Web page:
Mutual Funds Vs. Money Market Funds: An Overview

Mutual funds and money market funds are two options for investors, whether the objective is a short-term financial goal or long-term wealth. The most important difference between the two is the degree of risk that the investor takes on.

  • A mutual fund invests money in a selection of securities, mainly stocks and bonds. Thousands of funds are available to investors, and they range from funds that buy highly speculative stocks to funds that are devoted to blue-chip stocks, high-quality bonds, or some of each. In any case, the investor accepts a degree of risk of lost principle.
  • A money market fund is a type of mutual fund that invests only in ultra-safe investments such as Treasury securities that are guaranteed by the U.S. government. Only a disaster of unprecedented proportions could jeopardize your principal. With the low risk comes a lower reward.

Mutual Funds

A mutual fund is a pooled fund. The contributions are combined to enable the fund managers to give each investor exposure to a variety of investments. Their investors can accurately say that they've got money invested in, for example, oil, gold, and banking. That's a breadth that most as individual investors would not be able to mimic.

Key Takeaways

  • Mutual funds and money market funds are both pools of money invested by professional money managers.
  • There are thousands of mutual funds available and their risks vary widely from blue-chip conservative to highly speculative.
  • A money market fund invests only in low-risk short-term debt such as Treasury bills.
  • Money market funds value the safety of principal over the chance of high profits.


A mutual fund may include investments in company stocks, corporate bonds, municipal bond issues, or government treasuries. Many funds invest in some combination of these financial instruments.

An investor considering a fund should look at the "expense ratio." That's the percentage of assets that is deducted yearly for fees.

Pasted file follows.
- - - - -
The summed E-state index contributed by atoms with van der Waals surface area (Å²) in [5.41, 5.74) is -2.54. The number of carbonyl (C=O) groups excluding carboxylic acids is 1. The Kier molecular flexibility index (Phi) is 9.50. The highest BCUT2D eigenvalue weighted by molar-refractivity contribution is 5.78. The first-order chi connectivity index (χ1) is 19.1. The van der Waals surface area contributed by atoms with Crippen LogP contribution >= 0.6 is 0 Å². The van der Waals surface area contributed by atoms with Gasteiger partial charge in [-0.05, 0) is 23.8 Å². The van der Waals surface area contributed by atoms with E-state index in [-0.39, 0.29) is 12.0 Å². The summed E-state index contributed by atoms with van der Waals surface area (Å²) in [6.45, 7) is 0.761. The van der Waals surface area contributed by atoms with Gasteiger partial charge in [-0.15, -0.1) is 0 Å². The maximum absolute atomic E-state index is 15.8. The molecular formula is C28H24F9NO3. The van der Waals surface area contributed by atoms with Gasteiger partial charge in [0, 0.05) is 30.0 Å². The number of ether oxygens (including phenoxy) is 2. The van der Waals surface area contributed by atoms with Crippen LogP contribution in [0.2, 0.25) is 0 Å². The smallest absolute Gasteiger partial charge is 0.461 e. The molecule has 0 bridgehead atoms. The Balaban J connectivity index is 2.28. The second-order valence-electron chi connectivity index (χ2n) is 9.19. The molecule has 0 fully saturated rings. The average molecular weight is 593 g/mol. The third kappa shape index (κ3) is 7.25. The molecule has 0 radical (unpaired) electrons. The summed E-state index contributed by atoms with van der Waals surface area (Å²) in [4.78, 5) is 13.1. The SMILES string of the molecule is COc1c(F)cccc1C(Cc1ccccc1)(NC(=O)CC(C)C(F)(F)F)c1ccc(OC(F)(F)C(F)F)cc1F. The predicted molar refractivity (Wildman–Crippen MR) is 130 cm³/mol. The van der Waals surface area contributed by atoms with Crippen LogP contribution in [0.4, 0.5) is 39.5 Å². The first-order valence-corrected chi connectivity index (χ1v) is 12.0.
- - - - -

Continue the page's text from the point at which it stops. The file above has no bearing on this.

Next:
Mutual funds are professionally managed. That comes at a cost to the investor in fees which are deducted from the account. The fees vary widely among investment companies. They also vary among funds, with higher fees generally associated with the most actively-managed funds. In addition, companies charge fees for advertising, administrative, and other costs.

An investor considering a fund should look at the "expense ratio." That indicates the percentage of an investor's assets that is deducted yearly for all fees.

In any case, the goal of a mutual fund is to outperform the market through active management investment strategies. "The market" in this case varies, with each fund aiming at a relevant benchmark. A technology-heavy fund, for example, may seek to outperform the Nasdaq index or the S&P North American Technology Sector Index. When the investor gets the fund's financial report, its performance will be compared to that index.

Money Market Funds

Money market funds focus squarely on preserving principal and achieve that by investing only in short-term Treasury securities and other low-risk liquid investments. All of their investments are in interest-paying debt, but it's low-risk debt.

Money market accounts aim to hold the net asset value of each share at $1 while creating a steady though relatively low return in interest for investors.

Expense ratios are relatively low for money market accounts because they are not as actively managed as stock mutual funds. The sales loads required to purchase money market funds also are low or nonexistent.

Active investors often use money market funds as a holding account for money that is soon to be invested and for money generated from the sale of other securities.